truth about truth
I love making pictures and looking at images.
Once in a while, I get asked to look at portfolios. Such encounters
are usually pleasant and flattering since I must be a 'somebody'
to be asked. Don't get me wrong, I am not complaining or ungrateful.
But sometimes, I get a little worried.
A critique is a serious affair for me, which is why I never offer
to do it. But in instances in which I have been asked, I take the
task seriously. I will try my best to make sure that what I say
makes sense and to be responsible in dispensing advice.
Some people expect me to have all the right solutions or answers.
I don't. What I can probably offer is, at best, my honest opinion.
Let's just say that I learned things the hard way. A few personal
examples will probably help to illustrate my point.
I once showed my work to an award-winning photographer who shoots
regularly for an internationally-renowned magazine. Ten minutes
into the critique, I was quite prepared to either quit photography
or kill myself.
In his opinion, my portfolio was shallow and disjointed. One sore
point was my lack of sports and studio images, which to him, was
totally unacceptable. His prognosis was that I would never get a
full-time job as a newspaper photographer.
Less than half an hour later (I honestly don't remember how I had
the courage to do it after round one), I cornered his wife, also
an award-winning photographer, and I was given the king's treatment.
In her opinion, my portfolio was personal, unconventional and stylistic.
My lack of sports images was, in her opinion, a gutsy and refreshing
move. She advised me to stick to documentary work since it was obvious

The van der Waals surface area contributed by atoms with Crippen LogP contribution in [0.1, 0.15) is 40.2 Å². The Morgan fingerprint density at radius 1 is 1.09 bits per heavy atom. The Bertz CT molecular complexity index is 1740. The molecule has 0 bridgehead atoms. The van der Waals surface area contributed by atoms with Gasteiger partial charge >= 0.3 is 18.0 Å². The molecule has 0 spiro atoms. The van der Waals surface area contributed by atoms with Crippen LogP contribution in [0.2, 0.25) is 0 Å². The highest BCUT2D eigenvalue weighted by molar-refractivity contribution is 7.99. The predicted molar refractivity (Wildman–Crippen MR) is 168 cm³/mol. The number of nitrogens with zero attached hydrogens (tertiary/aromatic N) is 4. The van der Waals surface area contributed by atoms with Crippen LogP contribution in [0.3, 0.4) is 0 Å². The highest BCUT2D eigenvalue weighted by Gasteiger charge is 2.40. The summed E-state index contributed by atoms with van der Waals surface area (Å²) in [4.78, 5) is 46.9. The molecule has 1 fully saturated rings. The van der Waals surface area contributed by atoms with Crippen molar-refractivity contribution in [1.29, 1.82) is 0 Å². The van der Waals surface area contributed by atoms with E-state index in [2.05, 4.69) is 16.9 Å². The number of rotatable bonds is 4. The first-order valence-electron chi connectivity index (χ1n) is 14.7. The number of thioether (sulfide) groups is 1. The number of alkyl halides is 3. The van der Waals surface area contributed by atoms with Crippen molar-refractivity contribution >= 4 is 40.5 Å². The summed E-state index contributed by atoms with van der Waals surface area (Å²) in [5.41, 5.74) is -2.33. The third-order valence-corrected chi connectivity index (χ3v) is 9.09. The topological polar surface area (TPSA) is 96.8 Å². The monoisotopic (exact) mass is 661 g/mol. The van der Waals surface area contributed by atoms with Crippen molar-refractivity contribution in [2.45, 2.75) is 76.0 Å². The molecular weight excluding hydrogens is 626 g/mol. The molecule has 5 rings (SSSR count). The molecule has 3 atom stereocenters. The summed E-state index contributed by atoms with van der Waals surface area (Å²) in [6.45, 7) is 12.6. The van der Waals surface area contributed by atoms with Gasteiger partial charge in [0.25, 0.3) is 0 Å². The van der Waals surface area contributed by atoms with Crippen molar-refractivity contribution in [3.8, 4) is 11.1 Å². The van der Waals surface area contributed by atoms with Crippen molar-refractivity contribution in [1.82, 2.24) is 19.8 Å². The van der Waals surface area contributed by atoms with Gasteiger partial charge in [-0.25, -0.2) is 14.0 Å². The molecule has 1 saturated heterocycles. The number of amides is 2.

to her that I could tell stories.
The sceptics will probably conclude that they were playing the 'good
cop bad cop' routine. They were not. They did not know that I had
spoken to either of them.
The truth is that they were both partially right.
Having some sports and studio images would put me in a better position
when applying for a newspaper staff position. All entry-level jobs
require one to be a generalist. The luxury of specialising in one
field is only given to those who have done their time. But since
my storytelling was better than my handling of artificial light,
I was better off emphasising my strengths and hiding my weaknesses.
Fortunately, I did get a newspaper job which allowed me to learn
more about sports photography.
A few years into my professional life, I attended a workshop on
picture editing. One editor I met told me I had "the best portfolio
he has ever seen in his years of involvement with the workshop."
Well, common sense told me he was lying. The seemingly nice guy
just wanted a consultancy job with my newspaper and was under the
wrong impression that I was powerful enough to make him an offer.
By all means show your work to as many people as you can. But for
your own sake, make sense of the critique yourself.
Understand that not all professionals are professional. There are
insecure people who will discourage you so that there will be less
competition in the market. There are thieves who will discourage
you from pursuing a certain project, so they can steal it for themselves.